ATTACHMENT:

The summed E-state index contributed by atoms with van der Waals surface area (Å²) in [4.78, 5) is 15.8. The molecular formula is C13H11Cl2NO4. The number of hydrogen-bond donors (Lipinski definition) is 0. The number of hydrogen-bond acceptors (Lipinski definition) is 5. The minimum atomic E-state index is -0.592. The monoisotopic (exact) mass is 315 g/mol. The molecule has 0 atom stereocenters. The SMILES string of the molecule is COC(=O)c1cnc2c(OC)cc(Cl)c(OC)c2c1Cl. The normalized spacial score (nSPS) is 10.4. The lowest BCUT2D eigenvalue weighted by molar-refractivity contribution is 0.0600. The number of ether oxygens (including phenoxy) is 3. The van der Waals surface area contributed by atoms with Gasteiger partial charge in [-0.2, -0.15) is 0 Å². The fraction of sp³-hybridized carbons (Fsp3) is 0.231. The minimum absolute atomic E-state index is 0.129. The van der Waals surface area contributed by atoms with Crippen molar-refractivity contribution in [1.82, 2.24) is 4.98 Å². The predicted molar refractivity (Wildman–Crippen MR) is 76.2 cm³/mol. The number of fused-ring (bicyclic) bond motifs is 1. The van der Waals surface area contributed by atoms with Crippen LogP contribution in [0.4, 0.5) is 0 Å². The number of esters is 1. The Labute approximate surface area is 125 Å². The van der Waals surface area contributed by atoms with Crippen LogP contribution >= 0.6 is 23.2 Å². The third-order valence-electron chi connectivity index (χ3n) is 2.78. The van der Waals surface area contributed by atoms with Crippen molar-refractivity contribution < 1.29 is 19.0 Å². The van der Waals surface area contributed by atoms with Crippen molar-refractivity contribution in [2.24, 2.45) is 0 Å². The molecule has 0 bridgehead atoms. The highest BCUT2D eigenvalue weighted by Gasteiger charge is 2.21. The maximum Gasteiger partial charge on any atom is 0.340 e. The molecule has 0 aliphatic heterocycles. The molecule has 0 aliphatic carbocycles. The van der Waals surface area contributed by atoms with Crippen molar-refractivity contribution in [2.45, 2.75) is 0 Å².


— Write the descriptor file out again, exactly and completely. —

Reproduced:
The summed E-state index contributed by atoms with van der Waals surface area (Å²) in [4.78, 5) is 15.8. The molecular formula is C13H11Cl2NO4. The number of hydrogen-bond donors (Lipinski definition) is 0. The number of hydrogen-bond acceptors (Lipinski definition) is 5. The minimum atomic E-state index is -0.592. The monoisotopic (exact) mass is 315 g/mol. The molecule has 0 atom stereocenters. The SMILES string of the molecule is COC(=O)c1cnc2c(OC)cc(Cl)c(OC)c2c1Cl. The normalized spacial score (nSPS) is 10.4. The lowest BCUT2D eigenvalue weighted by molar-refractivity contribution is 0.0600. The number of ether oxygens (including phenoxy) is 3. The van der Waals surface area contributed by atoms with Gasteiger partial charge in [-0.2, -0.15) is 0 Å². The fraction of sp³-hybridized carbons (Fsp3) is 0.231. The minimum absolute atomic E-state index is 0.129. The van der Waals surface area contributed by atoms with Crippen molar-refractivity contribution in [1.82, 2.24) is 4.98 Å². The predicted molar refractivity (Wildman–Crippen MR) is 76.2 cm³/mol. The number of fused-ring (bicyclic) bond motifs is 1. The van der Waals surface area contributed by atoms with Crippen LogP contribution in [0.4, 0.5) is 0 Å². The number of esters is 1. The Labute approximate surface area is 125 Å². The van der Waals surface area contributed by atoms with Crippen LogP contribution >= 0.6 is 23.2 Å². The third-order valence-electron chi connectivity index (χ3n) is 2.78. The van der Waals surface area contributed by atoms with Crippen molar-refractivity contribution < 1.29 is 19.0 Å². The van der Waals surface area contributed by atoms with Crippen molar-refractivity contribution in [2.24, 2.45) is 0 Å². The molecule has 0 bridgehead atoms. The highest BCUT2D eigenvalue weighted by Gasteiger charge is 2.21. The maximum Gasteiger partial charge on any atom is 0.340 e. The molecule has 0 aliphatic heterocycles. The molecule has 0 aliphatic carbocycles. The van der Waals surface area contributed by atoms with Crippen molar-refractivity contribution in [2.45, 2.75) is 0 Å².